So Long - Poem by Walt Whitman
TO conclude--I announce what comes after me;
I announce mightier offspring, orators, days, and then, for the
I remember I said, before my leaves sprang at all,
I would raise my voice jocund and strong, with reference to
When America does what was promis'd,
When there are plentiful athletic bards, inland and seaboard,
When through These States walk a hundred millions of superb persons,
When the rest part away for superb persons, and contribute to them,
When breeds of the most perfect mothers denote America,
Then to me and mine our due fruition. 10
I have press'd through in my own right,
I have sung the Body and the Soul--War and Peace have I sung,
And the songs of Life and of Birth--and shown that there are many
I have offer'd my style to everyone--I have journey'd with confident
While my pleasure is yet at the full, I whisper, So long!
And take the young woman's hand, and the young man's hand, for the
I announce natural persons to arise;
I announce justice triumphant;
I announce uncompromising liberty and equality;
I announce the justification of candor, and the justification of
I announce that the identity of These States is a single identity
I announce the Union more and more compact, indissoluble;
I announce splendors and majesties to make all the previous politics
of the earth insignificant.
I announce adhesiveness--I say it shall be limitless, unloosen'd;
I say you shall yet find the friend you were looking for.
I announce a man or woman coming--perhaps you are the one, (So long!)
I announce the great individual, fluid as Nature, chaste,
affectionate, compassionate, fully armed.
I announce a life that shall be copious, vehement, spiritual, bold;
I announce an end that shall lightly and joyfully meet its
I announce myriads of youths, beautiful, gigantic, sweet-blooded; 30
I announce a race of splendid and savage old men.
O thicker and faster! (So long!)
O crowding too close upon me;
I foresee too much--it means more than I thought;
It appears to me I am dying.
Hasten throat, and sound your last!
Salute me--salute the days once more. Peal the old cry once more.
Screaming electric, the atmosphere using,
At random glancing, each as I notice absorbing,
Swiftly on, but a little while alighting, 40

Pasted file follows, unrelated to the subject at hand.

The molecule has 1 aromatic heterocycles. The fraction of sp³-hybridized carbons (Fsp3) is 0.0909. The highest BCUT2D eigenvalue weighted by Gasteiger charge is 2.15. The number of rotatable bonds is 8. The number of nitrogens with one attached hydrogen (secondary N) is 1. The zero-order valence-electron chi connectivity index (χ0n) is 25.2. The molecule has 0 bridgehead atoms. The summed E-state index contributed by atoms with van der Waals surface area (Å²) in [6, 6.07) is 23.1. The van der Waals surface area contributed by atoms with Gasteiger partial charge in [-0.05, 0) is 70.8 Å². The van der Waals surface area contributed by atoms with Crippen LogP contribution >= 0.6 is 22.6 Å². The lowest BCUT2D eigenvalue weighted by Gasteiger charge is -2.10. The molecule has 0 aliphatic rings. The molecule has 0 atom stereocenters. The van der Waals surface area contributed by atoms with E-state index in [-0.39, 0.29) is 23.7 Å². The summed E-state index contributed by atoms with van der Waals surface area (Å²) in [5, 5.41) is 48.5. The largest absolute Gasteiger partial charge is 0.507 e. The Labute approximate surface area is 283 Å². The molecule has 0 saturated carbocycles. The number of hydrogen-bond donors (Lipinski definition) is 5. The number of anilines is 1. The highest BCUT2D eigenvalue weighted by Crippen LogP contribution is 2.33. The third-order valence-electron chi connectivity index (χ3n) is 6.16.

Curious envelop'd messages delivering,
Sparkles hot, seed ethereal, down in the dirt dropping,
Myself unknowing, my commission obeying, to question it never daring,
To ages, and ages yet, the growth of the seed leaving,
To troops out of me, out of the army, the war arising--they the tasks
I have set promulging,
To women certain whispers of myself bequeathing--their affection me
more clearly explaining,
To young men my problems offering--no dallier I--I the muscle of
their brains trying,
So I pass--a little time vocal, visible, contrary;
Afterward, a melodious echo, passionately bent for--(death making me
The best of me then when no longer visible--for toward that I have
been incessantly preparing. 50
What is there more, that I lag and pause, and crouch extended with
Is there a single final farewell?
My songs cease--I abandon them;
From behind the screen where I hid I advance personally, solely to
Camerado! This is no book;
Who touches this, touches a man;
(Is it night? Are we here alone?)
It is I you hold, and who holds you;
I spring from the pages into your arms--decease calls me forth.
O how your fingers drowse me! 60
Your breath falls around me like dew--your pulse lulls the tympans of
I feel immerged from head to foot;
Enough, O deed impromptu and secret!
Enough, O gliding present! Enough, O summ'd-up past!
Dear friend, whoever you are, take this kiss,
I give it especially to you--Do not forget me;
I feel like one who has done work for the day, to retire awhile;
I receive now again of my many translations--from my avataras
ascending--while others doubtless await me; 70
An unknown sphere, more real than I dream'd, more direct, darts
awakening rays about me--So long!
Remember my words--I may again return,
I love you--I depart from materials;
I am as one disembodied, triumphant, dead.
Comments about So Long by Walt Whitman
Read this poem in other languages
This poem has not been translated into any other language yet.